This article is an example of where SoTL becomes not only a means of disseminating practice, but a way of analysing and advancing new practice in relation to perceived current challneges. And as with the article by Kurniawan et al., it is strongly grounded in scholarship and theory. Rajaram’s intention is to address perceived qualities of millennial students, such as short-term concentration and lack of engagement, and to develop critical thinking and a student focus on the actual process of learning rather than just seeking answers.

The first of the three “Reflections on Practice” included here, by Sykes and Azfar explicitly addresses the development of critical reasoning over time. What is the relationship between “learning to think and developing thinking skills required for learning” when comparing an undergraduate and a postrgraduate Engineering class? Situating critical thinking in a constructivist framework, the paper looks at the qualities of questions students ask of graded class presentations. The authors hypothesise that because of their longer exposure to higher-order questions, senior students will ask both more questions, and higher-order questions. Here, the question of scaffolding is introduced in a different way. What the authors are looking at is whether questioning develops naturally through longer intellectual exposure, without explicit scaffolding in learning to ask higher-order questions.

Rashid’s reflection on practice, “Cultivating 21st Century Skills in PhD Students”, confronts the need to give more weight to “interdisciplinarity, critical thinking, and collaboration”. Again, we see a reflection on how to meet what is seen as a current need to move PhD students beyond their disciplinary specialisations. In the current complex world, there is a need for students to be able to “situate their work in every wider contexts”. Critical thinking and interdisciplinarity develop the capacity for analysis, evaluation and inference and expose students to multiple points of view. Rashid outlines the use of two tools, the Integrated Model of the Interdisciplinary Research Process (IRP) and the “Toolbox Project” designed to prepare students better for teamwork and to be more reflective and critical practitioners.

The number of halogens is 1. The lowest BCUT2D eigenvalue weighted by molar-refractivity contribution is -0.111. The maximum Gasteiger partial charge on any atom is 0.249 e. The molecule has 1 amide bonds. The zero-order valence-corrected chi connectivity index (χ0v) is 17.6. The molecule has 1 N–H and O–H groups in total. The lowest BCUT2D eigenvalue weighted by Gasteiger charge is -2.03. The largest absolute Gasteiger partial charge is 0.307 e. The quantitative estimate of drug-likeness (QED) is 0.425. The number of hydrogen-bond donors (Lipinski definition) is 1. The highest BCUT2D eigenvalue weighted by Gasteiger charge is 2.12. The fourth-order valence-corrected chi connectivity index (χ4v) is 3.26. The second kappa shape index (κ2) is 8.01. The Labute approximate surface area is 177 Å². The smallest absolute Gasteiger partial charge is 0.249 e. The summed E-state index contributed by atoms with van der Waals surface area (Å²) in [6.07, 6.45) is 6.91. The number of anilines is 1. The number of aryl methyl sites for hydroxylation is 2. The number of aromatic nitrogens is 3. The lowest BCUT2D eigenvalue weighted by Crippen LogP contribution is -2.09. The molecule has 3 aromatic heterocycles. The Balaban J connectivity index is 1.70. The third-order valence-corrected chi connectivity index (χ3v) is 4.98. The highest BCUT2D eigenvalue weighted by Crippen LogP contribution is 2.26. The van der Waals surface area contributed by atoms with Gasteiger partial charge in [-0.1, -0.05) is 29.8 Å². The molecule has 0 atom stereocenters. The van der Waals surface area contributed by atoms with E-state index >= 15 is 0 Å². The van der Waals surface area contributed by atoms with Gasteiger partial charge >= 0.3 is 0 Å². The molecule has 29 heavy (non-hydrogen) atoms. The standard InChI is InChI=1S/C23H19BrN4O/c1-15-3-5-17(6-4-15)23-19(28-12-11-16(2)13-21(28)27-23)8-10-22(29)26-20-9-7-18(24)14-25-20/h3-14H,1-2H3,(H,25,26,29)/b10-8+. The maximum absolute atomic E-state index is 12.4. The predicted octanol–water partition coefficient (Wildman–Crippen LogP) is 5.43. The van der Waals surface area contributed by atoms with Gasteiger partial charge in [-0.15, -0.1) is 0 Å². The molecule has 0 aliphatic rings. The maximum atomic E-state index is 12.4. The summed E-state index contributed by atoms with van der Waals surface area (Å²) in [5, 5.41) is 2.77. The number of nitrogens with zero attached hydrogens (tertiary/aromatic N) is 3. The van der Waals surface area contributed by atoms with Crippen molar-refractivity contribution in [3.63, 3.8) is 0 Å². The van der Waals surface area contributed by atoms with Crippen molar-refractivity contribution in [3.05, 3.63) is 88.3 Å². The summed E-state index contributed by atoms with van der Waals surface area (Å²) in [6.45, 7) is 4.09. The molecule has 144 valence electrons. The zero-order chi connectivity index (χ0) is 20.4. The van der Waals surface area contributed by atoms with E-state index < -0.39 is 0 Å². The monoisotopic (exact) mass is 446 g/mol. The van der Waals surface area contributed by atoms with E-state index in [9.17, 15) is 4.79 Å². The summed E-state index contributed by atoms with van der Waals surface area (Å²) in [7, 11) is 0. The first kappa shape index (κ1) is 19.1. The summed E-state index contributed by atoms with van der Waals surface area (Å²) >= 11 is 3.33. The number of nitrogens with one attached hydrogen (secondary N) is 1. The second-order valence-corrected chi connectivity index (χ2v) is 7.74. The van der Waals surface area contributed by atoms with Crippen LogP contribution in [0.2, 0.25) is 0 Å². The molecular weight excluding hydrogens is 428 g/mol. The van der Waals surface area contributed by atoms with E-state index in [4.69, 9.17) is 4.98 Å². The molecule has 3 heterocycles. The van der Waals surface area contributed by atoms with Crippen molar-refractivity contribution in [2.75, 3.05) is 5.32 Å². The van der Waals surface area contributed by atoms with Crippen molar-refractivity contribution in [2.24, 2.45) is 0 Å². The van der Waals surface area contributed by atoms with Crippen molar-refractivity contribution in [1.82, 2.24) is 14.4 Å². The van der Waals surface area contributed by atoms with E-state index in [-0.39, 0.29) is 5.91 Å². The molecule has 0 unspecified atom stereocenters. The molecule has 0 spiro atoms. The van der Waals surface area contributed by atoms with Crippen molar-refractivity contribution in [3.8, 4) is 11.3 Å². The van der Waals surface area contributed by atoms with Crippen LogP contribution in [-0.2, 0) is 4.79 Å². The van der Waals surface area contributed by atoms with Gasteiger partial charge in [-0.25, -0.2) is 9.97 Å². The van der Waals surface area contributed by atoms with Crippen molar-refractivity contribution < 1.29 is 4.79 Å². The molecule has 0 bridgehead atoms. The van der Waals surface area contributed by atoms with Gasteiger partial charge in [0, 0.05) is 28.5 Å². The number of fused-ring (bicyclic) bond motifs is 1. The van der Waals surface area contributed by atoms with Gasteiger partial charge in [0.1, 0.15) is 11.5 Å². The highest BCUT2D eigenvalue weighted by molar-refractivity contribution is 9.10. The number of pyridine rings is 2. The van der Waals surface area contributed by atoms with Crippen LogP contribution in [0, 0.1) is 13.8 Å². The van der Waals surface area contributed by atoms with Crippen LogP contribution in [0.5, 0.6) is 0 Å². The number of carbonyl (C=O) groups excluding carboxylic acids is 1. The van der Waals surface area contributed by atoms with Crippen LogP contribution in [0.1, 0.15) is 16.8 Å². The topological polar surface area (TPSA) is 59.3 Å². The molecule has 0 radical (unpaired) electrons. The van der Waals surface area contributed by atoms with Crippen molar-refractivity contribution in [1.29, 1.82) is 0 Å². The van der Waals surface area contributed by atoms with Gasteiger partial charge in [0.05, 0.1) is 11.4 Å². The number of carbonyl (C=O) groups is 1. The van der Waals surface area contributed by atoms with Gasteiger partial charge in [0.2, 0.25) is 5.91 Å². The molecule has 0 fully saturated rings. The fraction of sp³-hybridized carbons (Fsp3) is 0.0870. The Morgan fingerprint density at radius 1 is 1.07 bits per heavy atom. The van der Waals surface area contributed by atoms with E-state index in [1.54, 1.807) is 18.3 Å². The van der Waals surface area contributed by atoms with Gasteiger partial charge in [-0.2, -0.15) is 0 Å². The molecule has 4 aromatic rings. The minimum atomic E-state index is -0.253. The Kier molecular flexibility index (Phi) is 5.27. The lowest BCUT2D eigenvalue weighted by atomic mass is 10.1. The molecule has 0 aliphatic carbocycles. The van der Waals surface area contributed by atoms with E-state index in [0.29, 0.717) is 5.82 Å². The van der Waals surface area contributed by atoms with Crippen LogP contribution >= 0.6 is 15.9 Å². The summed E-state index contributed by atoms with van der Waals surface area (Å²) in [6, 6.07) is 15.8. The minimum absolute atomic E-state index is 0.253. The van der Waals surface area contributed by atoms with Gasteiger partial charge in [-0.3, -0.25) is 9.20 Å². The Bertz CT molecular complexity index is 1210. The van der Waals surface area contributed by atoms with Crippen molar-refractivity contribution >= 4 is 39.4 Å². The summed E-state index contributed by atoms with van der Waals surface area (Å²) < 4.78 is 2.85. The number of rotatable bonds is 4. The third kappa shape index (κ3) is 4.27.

In the third of the reflective pieces, Wai-Cook and Lee discuss reflective practice itself and apply one of Farrell’s (2018; 2007) four types of reflective practice—reflection-as–action—to their consideration of the alignment between their beliefs about English language teaching and their actual practice. The occasion for their reflection is a 30-minute teaching session focusing on learning an aspect of English language. Do they, themselves, create the kind of student-centred classroom environment they believe they should? The opening discussion provides a useful introduction to the meaning of reflective practice and its implications for uncovering gaps between belief and practice. This article nicely links to Kurniawan et al. in tying the notion of scaffolding to a constructivist view of learning. The main question they address in relation to their own practice is whether there is a balance between didactic teaching, and student practice and interactivity.

This issue is rich in ideas about how to address current circumstances in teaching and learning. To adapt a notion from the foregoing paragraph, we can say that this issue demonstrates SoTL-as-action. Pressing issues and needs, such as the need for students to have sufficient foundational concepts and knowledge to move forward, critical thinking, interdisciplinarity, skills for lifelong learning, and so on, are here addressed, analysed and evaluated. In turn, these interventions, analyses and evaluations become the means of moving ahead into further explorations, refinements and innovations. In this way, SoTL can be seen to have a real immediacy as an agent of change.


Farrell, T.S.C. (2018). Reflective Language Teaching: Practical Applications for TESOL Teachers. London, UK: Bloomsbury.

Farrell, T.S.C. (2007). Reflective Language Teaching: From Research to Practice.  London, UK: Bloomsbury